*It’s possible to live and breathe social justice even if that is not directly evident in our professional titles. It’s possible to be an insurance broker and still be just as socially responsible and politically active as someone who specifically works for a non-profit organization.

*Drinking doesn’t suit me.

*You don’t necessarily need “God” to do the right thing, to overcome adversity, to find meaning in your life.

*Staying busy, while sometimes exhausting and a strategy for avoiding our own problems, is a better option that being sedentary and letting the mind wander.

*There is no problem that cannot be immediately diffused by simply learning how to breathe properly.

*This self-doubt, self-loathing bullshit aint good for nobody. Own your power.  Remember you are worthy of love.

*Patience, acceptance, forgiveness.

*If being “normal” is what has helped to create the kind of world we now live in, then daring to be “weird” is not only courageous but it’s the most ethical thing you can do.

*Sing out loud regardless of who’s listening, dance like no one is watching, and speak truth to power like there are no consequences.

*Be grateful…

…And mom, I am.  For you, for the life you’ve given me, for the life you’ve helped me to recover, and for the life still waiting for me because of your unconditional support, love, and belief. You are the tiniest woman with the biggest heart. My politics, my values, my identity…so much of it is a result of the model you have provided me—the template you have given me to stay awake to the pain of the world’s problems without becoming calloused, to empathize without sacrificing healthy boundaries, to dare to love even if it multiplies the prospects of heartbreak, to forgive myself, to forgive others, to keep getting up every day to fight, to stop fighting all the time, to keep healing, to realize I’ve never been broken or incomplete and to finally stop the ceaseless search for my missing piece that was never missing to begin with. Too cheesy? Fuck it.  You taught me that, too.

Happy birthday, Ma! I hope this year is filled with a kind of peace, serenity, love and meaning that you so richly deserve.

LYMTAATIMTTATIMTET*,

Dee

*(love yo more than anything and then infinitely more than that and then infinitely more than even that)

(For #38-#42, please click here)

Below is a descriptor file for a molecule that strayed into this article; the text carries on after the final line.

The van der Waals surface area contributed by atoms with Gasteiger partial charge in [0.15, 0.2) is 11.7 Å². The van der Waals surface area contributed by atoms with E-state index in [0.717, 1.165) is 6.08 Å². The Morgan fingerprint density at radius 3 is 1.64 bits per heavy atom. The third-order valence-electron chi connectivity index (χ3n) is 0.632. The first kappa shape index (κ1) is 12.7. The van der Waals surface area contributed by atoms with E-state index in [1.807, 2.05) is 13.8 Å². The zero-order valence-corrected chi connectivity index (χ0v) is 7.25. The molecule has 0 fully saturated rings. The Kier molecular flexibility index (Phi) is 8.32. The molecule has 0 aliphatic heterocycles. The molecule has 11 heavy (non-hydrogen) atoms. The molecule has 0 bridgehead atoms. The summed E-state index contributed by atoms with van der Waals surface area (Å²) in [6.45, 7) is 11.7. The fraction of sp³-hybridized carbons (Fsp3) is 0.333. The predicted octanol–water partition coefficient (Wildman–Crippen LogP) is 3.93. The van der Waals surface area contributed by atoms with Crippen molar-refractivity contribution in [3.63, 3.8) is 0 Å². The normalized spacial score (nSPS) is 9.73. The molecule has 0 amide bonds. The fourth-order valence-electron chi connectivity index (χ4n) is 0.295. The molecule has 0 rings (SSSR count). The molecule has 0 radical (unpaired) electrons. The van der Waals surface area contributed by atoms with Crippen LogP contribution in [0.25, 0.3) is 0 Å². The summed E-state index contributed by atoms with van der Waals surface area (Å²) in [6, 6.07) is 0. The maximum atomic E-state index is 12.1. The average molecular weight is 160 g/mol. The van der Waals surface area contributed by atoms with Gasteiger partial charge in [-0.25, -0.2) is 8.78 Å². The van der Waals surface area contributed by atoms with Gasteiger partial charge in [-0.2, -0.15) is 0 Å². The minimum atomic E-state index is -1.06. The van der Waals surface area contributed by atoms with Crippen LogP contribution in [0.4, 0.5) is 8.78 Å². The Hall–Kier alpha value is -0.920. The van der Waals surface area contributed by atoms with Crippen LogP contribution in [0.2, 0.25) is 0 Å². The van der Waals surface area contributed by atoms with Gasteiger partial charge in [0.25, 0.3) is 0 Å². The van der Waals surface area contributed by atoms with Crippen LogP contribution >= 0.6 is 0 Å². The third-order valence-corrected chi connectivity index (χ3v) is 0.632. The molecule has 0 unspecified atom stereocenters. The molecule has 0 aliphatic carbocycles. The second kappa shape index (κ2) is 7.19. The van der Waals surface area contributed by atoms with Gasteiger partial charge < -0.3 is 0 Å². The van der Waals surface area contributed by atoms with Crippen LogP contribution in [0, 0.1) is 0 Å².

I believe…

43) Sobriety may not be the only way for every person with my kind of brain equipment to live a meaningful and happy life, but 14 months or so of direct experience reinforces the belief that it IS the only way for me.

44) I believe in Global Warming…Or Climate Change…(or whatever nomenclature leftists are now being forced to use, despite the vast consensus of reasonably-thinking people and scientifically-based research, in order to make right-wing denialists and rapture-awaiting lunatics grasp the basic concept that our governmental policies, corporate behaviors, and every-day personal choices all have profound consequences on the world we inhabit). Chances are, this planet will be more than fine once humans have ceased to exist. It’s much stronger, much smarter, and much more resilient. And whenever we doubt or forget that, it is quick to remind us. In the end, it’s not so much the earth’s fate I worry about: it’s our own…the type of existence (or lack thereof, really) awaiting us in the creeping shadow of the apocalypse.

45) That the aforementioned kind of resistance to rational inquiry and denial of empirical evidence is hardly surprising given our society’s almost prideful celebration of willful ignorance. This is not an aberration; it’s our modus operandi. As Issac Asimov once wrote:

“There is a cult of ignorance in the United States, and there always has been. The strain of anti-intellectualism has been a constant thread winding its way through our political and cultural life, nurtured by the false notion that democracy means that ‘my ignorance is just as good as your knowledge.’”

46) The United States is NOT the greatest country in the world. Cue the rant from every liberal’s favorite fictional conservative.

47) That these phrases are redundant:

  1. "Race and Racism": The entire concept of "race" was manufactured in order to propagate "racism". You can’t have the latter without the former.
  2. ”Alcohol and Drugs”: Just because drinking is legal, socially sanctioned, and even widely promoted doesn’t mean that it’s any less of a drug. Distinguishing the two, I believe, protects the hypocrisy of endorsing one while vilifying the other.
  3. "Gay and Lesbian": Do people even still used the term "lesbian"? It feels like an unnecessarily gender-specific throwback, like the way folks used to refer to a "negro" woman as a "negris". Why don’t we do this for other groups? It’s not like the term "Jew" only refers to Jewish men and then there is another special term, like "Ruthian", used for Jewish women. I don’t know. Just seems weird.